Antoine Lewis

Asian Foodstore, Salisbury

Asma Khan

Gurj Sohanpal

Mia – and her lovely friends Ed, Helen, Kaye and Sam

Pushpita Singh

Sumayya Usmani




Posted in Dhuni charcoal cooking | 4 Comments

Two tales of turmeric

Meet two Indian men doing very different things with turmeric – and meet one confused food blogger.



The tiny charcoal brazier stands 12 inches high off the patio – about the height of a seated baby – and a whole team of adults fuss around it as if were a new born child.

We’re sitting in the garden of Punit and Sanjana Kothari, in Jaipur. I have been in India for 48 hours, and in that time I’ve enjoyed more hospitality from the Kotharis than you’d expect from a whole country in a month. They’ve taken me to meet the city’s most famous paneer wallah; paid for me to swallow a flaming, camphor-coated paan; escorted me to markets; fed me; poured me drinks until late in the night.

But now we’re stepping up a gear. To experience a truly authentic Rajasthani feast, we’re sitting cross-legged on rugs in Punit and Sanjana’s garden, enjoying food cooked over charcoal… served on leaves… and eaten with fingers. There isn’t a utensil in sight – just the essential ingredients of heat and hunger.

The food is some of the best I’ve ever eaten.

On the far side of the brazier are a man and wife who’ve come to prepare the rotis. They’re dressed in the flowing robes and headscarves that would look out of place anywhere except the pages of a glossy Indian tourist brochure – or a Rajasthani wedding. The man feeds the charcoal, and adjusts the vents. His wife rolls and cooks the rotis. They are very good at what they do.


To my left are Punit and his wife Sanjana; to my right is their friend Pankaj. We’re eating a traditional Rajasthani dish – dal baati churma – and I am learning new things. I am learning that a seemingly impossible foodie combination doesn’t just work… it’s irresistible.

Spiced dal + roti + melted ghee + heaped jaggery = bliss.


And this blog is going to be my personal dal baati churma.

I’m going to try to take two very different stories that maybe wouldn’t sit together in a regular foodie post – and blend them into something new.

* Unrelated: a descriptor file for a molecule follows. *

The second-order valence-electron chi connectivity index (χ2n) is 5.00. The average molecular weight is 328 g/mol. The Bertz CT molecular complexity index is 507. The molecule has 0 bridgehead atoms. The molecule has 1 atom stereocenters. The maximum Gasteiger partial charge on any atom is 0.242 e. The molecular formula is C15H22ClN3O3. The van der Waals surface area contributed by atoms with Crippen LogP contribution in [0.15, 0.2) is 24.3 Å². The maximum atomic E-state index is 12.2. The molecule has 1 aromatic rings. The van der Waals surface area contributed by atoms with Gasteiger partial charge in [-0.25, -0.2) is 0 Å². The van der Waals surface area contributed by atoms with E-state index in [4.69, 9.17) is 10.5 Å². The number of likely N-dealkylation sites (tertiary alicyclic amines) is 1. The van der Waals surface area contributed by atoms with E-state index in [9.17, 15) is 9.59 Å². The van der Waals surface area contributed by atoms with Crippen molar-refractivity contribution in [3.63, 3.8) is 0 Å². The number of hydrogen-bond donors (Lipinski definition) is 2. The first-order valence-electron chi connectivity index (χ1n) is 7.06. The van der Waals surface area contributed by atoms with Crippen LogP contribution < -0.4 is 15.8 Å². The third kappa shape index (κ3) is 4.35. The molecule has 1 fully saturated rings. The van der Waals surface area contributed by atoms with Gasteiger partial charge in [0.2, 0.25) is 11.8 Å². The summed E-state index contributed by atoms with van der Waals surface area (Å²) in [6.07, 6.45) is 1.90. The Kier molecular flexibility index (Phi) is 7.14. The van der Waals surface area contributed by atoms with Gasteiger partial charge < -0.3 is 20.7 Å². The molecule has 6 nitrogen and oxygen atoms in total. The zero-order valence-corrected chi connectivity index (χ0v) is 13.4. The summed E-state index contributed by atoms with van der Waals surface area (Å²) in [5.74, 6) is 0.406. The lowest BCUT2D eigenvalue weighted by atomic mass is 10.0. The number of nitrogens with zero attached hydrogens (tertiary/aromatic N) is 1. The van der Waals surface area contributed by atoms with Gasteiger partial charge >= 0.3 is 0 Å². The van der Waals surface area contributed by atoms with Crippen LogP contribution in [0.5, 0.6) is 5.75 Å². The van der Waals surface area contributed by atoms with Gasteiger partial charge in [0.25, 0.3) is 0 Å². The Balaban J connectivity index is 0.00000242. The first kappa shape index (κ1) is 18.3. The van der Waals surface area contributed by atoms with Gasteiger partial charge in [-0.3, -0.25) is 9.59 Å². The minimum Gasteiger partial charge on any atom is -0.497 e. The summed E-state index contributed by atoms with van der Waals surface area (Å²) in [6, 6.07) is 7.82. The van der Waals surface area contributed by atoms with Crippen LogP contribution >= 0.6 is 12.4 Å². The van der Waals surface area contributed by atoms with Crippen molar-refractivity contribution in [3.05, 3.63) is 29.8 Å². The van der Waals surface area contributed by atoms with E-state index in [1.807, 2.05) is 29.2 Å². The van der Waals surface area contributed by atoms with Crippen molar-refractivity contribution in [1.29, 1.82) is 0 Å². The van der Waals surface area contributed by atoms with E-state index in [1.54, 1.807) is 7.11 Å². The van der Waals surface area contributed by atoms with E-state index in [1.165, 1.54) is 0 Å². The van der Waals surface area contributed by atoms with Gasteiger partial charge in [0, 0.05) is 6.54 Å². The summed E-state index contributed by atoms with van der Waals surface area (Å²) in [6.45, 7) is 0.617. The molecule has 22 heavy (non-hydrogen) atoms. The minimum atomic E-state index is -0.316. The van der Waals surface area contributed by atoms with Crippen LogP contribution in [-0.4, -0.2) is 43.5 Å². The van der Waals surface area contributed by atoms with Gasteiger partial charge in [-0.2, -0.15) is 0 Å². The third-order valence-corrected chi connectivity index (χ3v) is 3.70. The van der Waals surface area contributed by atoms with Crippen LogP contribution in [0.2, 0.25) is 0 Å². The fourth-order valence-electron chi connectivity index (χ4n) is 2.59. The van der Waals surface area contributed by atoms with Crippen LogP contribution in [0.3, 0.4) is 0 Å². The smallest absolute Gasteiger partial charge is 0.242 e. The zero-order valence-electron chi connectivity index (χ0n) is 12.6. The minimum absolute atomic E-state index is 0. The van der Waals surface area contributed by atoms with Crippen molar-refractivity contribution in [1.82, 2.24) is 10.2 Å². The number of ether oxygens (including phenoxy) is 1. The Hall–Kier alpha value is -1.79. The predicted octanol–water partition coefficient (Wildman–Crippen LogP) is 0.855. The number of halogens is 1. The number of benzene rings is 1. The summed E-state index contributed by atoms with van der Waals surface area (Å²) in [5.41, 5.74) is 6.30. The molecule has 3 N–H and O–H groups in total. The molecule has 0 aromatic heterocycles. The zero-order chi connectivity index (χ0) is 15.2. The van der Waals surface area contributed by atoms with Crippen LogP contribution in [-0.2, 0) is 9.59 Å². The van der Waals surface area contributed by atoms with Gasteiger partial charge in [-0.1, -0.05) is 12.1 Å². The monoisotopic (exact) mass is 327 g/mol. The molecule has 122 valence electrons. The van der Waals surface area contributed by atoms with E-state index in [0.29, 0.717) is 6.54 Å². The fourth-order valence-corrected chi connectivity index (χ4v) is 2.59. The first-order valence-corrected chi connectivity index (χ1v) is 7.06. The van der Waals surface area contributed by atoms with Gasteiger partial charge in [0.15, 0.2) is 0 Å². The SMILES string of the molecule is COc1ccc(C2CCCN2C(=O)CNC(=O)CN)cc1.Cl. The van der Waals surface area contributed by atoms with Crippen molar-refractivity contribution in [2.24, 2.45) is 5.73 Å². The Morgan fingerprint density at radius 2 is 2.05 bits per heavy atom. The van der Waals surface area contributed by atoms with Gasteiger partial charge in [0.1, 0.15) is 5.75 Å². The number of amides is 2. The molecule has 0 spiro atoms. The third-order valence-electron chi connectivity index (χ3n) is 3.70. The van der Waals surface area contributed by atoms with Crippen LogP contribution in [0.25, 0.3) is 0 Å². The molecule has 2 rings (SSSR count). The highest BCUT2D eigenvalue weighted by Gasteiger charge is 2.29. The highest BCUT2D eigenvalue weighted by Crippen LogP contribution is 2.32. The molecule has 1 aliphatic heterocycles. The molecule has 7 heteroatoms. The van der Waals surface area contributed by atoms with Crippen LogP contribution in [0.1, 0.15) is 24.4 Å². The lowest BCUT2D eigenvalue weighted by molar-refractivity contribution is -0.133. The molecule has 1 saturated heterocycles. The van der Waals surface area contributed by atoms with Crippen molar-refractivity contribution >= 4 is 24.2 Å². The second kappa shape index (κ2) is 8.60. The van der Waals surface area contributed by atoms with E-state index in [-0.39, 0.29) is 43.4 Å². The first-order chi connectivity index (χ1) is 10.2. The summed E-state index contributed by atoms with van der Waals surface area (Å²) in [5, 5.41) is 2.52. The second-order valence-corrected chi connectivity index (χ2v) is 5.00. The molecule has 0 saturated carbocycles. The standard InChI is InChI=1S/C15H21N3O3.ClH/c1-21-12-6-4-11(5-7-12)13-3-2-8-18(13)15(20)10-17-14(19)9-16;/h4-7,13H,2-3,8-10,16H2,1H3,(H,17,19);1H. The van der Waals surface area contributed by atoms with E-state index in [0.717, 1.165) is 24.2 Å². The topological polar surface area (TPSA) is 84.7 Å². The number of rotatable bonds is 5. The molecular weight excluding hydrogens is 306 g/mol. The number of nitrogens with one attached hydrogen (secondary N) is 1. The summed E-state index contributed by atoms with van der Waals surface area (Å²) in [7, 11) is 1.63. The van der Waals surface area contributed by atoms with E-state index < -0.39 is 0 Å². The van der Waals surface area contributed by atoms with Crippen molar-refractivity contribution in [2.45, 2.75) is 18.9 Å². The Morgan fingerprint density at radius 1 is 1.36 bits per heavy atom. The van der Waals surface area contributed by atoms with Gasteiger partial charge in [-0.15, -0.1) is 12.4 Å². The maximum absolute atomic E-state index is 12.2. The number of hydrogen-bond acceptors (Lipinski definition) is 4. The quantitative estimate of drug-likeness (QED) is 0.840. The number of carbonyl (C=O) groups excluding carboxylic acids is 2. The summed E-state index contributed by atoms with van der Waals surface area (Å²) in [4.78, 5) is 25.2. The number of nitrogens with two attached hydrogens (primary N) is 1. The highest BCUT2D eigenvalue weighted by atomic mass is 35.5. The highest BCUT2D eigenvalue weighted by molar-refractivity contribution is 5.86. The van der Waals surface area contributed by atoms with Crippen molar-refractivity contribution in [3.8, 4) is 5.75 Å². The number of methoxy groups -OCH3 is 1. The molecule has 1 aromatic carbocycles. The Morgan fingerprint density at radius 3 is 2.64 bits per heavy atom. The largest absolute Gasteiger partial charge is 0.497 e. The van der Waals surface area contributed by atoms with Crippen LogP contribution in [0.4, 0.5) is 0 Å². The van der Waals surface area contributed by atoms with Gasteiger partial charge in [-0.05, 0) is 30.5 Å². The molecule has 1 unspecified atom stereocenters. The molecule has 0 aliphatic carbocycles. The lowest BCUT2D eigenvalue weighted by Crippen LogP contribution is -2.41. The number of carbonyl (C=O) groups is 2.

India has taught me that you can happily mix stuff that shouts ‘don’t’.

This post is my attempt to blend savoury and sweet in one story.


Punit and Pankaj are men in their early 40s. They met at school, aged ten, and started a friendship that’s lasted a lifetime.

Today, they both use Rajasthani food to create magical effects for the people who consume those ingredients – but in very different ways.


If you’ve eaten in one of Vivek Singh’s restaurants, then you’ve sampled the fruits of Punit’s hard work. If you paused over the freshness and pungency of a dish with turmeric – or wondered at the brilliant red hues of a dish with Kashmiri chilli – thank Punit. He’s the guy who grows the spices exclusively for the Cinnamon Group in carefully selected areas of Rajasthan, dries them, and airfreights them direct to London. Ten days before your curry was brought to your table, Punit was overseeing the drying and grinding process in Rajasthan.

Punit and Vivek worked together when both were starting their careers in hospitality. Their careers took them both to Bangkok. Years later, when he launched the Cinnamon Club in 2001, Vivek wanted to take Indian cuisine to new heights. One of the people he called to help him was Punit.

Punit remembers the conversation: “Vivek called me from London, and his question was this…. ‘how do we capture the flavour of the freshest chillies?’ We worked together to find the answer.”


For the last 14 years, Punit has perfected the process that keeps the Cinnamon restaurants supplied with the yellowest, freshest turmeric and the reddest, freshest chilli. For foodies interested in the minutest detail of provenance, the tumeric on your plate has been dried in the earth before harvesting; the chilli has been sun-dried for seven to ten days (depending on the season and temperature) before being turned to tan on the other side for another week. It’s then ground, and flown straight to London. Every shipment is tested for organic purity, and in over a decade only one single batch has failed (by 0.5 microns).


Looking to the future, Vivek and Punit are working to source more organic spices together from India, including cumin, black cardamom, coriander – and, of course – cinnamon.

Punit’s passion for spices spills over into the way he and his family cook and look after guests. As we eat, I ask myself if I’ve ever been looked after more generously by new friends – and the answer is ‘no’.


So much for the first serving of this blog – a story of shared, foodie passion for fresh ingredients.

The next serving is less traditional.

Both involve the power of fresh turmeric – but that’s where the similarities end.


The year is 2008, and Pankaj and his family are sitting by the hospital bed of their eight year-old son, Bhavya. They have been told their boy has days or hours to live.

Twelve days earlier, Bhavya had been diagnosed with dengue fever. Each year, up to 500 million people worldwide contract the disease. The vast majority recover in a matter of days. Tragically, 20,000 people die.